My father had a favorite saying that preempted all discussion. “What’s right is right,” he would declare, which actually meant that he was right, and everyone else was wrong. No questions, no explanations, no comments from the peanut gallery, case is closed.
My father worked hard and he expected the same from his eight kids. He often held down more than one job to keep us fed, clothed, safe, and secure. He could be hard on us, and mostly he was hard on himself.
He had opinions. He had worries. He had judgments. He had responsibilities. He had rules and regulations. He had his first son at age seventeen.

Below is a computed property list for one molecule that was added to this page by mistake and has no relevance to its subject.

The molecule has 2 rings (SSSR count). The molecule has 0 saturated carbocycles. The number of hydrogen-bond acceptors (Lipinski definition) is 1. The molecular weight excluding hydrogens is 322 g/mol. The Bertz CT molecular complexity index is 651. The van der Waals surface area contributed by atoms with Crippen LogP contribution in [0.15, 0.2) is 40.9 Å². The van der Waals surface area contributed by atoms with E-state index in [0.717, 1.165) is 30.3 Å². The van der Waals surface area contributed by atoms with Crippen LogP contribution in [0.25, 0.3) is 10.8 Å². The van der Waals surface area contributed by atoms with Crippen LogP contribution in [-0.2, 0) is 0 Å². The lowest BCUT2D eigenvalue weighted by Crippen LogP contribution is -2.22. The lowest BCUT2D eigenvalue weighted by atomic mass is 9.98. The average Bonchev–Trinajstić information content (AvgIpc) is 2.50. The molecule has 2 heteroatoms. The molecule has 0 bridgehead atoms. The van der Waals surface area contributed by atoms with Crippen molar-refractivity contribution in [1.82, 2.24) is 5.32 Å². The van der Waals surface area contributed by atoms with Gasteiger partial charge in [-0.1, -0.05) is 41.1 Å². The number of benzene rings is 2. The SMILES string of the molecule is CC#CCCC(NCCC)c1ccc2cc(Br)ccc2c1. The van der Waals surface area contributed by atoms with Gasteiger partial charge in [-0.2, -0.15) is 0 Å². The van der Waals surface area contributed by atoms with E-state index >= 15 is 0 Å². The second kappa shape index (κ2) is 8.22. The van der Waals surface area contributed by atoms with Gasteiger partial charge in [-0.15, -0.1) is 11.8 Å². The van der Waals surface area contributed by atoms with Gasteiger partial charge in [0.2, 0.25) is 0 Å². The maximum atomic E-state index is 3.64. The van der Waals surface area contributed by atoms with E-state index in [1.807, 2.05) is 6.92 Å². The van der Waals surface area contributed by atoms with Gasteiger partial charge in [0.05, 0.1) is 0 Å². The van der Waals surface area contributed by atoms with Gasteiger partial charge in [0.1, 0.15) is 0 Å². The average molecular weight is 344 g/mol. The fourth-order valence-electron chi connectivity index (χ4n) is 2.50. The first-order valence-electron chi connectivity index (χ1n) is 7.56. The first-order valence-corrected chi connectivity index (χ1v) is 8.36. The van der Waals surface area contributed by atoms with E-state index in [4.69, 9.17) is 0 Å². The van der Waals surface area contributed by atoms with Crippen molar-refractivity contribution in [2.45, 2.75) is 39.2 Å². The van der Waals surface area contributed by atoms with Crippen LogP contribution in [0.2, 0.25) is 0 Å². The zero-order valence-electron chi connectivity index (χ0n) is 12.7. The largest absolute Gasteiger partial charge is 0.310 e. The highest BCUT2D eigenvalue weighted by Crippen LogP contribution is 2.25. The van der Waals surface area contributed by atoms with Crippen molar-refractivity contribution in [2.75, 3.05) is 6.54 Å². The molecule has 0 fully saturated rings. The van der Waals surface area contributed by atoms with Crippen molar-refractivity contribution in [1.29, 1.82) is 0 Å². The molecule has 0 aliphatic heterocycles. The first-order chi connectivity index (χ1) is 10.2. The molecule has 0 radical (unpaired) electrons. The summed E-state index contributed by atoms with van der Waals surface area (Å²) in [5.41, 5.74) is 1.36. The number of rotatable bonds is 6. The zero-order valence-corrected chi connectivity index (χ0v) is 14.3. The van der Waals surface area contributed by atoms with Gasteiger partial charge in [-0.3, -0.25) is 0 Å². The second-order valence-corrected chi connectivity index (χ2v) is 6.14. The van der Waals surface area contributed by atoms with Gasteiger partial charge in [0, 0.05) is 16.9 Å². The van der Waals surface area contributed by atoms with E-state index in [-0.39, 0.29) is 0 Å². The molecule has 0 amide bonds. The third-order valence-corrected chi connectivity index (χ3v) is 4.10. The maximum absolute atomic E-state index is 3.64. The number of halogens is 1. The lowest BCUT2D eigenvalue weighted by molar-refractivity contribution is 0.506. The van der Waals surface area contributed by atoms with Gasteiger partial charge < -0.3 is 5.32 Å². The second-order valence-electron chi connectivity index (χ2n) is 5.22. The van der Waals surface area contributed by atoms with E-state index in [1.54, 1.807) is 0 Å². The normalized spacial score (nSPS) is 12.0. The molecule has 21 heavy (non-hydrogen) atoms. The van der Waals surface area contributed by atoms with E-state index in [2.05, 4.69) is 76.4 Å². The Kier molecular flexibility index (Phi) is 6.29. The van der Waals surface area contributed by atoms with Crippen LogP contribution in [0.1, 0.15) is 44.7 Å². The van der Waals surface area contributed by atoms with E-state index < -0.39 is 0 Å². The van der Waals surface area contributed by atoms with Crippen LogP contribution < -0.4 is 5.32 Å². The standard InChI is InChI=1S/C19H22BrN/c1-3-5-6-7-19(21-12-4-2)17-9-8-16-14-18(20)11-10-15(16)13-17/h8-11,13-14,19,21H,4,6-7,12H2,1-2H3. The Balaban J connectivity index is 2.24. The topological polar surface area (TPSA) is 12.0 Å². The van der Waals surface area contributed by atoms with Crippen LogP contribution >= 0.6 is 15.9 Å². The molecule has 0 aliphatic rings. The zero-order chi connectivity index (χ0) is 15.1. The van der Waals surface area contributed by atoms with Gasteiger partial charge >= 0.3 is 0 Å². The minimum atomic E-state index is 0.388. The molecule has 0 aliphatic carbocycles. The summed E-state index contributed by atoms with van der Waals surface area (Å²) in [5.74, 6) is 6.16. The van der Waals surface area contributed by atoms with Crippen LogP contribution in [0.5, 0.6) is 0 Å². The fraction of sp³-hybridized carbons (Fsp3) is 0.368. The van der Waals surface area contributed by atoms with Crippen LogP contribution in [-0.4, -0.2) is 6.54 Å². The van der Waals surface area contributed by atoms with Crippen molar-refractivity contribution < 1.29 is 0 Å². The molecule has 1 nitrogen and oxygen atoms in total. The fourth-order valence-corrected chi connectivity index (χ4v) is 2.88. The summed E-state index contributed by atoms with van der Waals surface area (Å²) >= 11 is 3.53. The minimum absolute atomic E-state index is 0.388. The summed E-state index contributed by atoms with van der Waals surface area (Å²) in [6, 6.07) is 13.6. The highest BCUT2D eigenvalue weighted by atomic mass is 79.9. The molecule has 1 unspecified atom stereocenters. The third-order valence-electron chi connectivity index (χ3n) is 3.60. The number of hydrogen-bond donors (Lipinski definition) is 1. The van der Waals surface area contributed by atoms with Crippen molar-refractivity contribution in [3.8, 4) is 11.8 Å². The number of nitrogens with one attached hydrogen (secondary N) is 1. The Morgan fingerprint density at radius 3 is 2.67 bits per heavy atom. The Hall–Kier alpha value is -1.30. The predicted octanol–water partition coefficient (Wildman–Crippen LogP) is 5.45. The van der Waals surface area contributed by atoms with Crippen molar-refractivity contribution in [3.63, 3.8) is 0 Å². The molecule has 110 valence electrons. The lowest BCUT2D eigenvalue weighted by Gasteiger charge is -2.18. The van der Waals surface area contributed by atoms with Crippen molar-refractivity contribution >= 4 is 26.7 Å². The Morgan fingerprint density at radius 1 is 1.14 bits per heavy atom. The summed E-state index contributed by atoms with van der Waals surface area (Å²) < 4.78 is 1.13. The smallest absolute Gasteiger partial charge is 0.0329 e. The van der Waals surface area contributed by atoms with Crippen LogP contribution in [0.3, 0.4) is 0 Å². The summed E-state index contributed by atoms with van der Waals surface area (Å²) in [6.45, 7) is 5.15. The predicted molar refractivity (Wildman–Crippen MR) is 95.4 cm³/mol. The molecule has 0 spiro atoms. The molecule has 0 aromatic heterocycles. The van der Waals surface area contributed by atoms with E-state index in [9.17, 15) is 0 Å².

At number six, I came into his black or white world seeing only shades of grey. Wearing glasses in the fourth grade didn’t help. I always seemed to be left of his right.
I kept my “head down, my nose clean, and never took any wooden nickels,” as he advised. I never looked to him for comfort or support. I never expected to be understood. I kept my ideas and opinions to myself, lest I be ridiculed.
My father passed several years ago. I miss him. I love him. And I thank him. For it was his “black or white, right is right” that made me question authority, value my thinking, and follow my dreams. His “right” turned me hard to the left, down roads of adventure, discovery and understanding. Thanks Dad.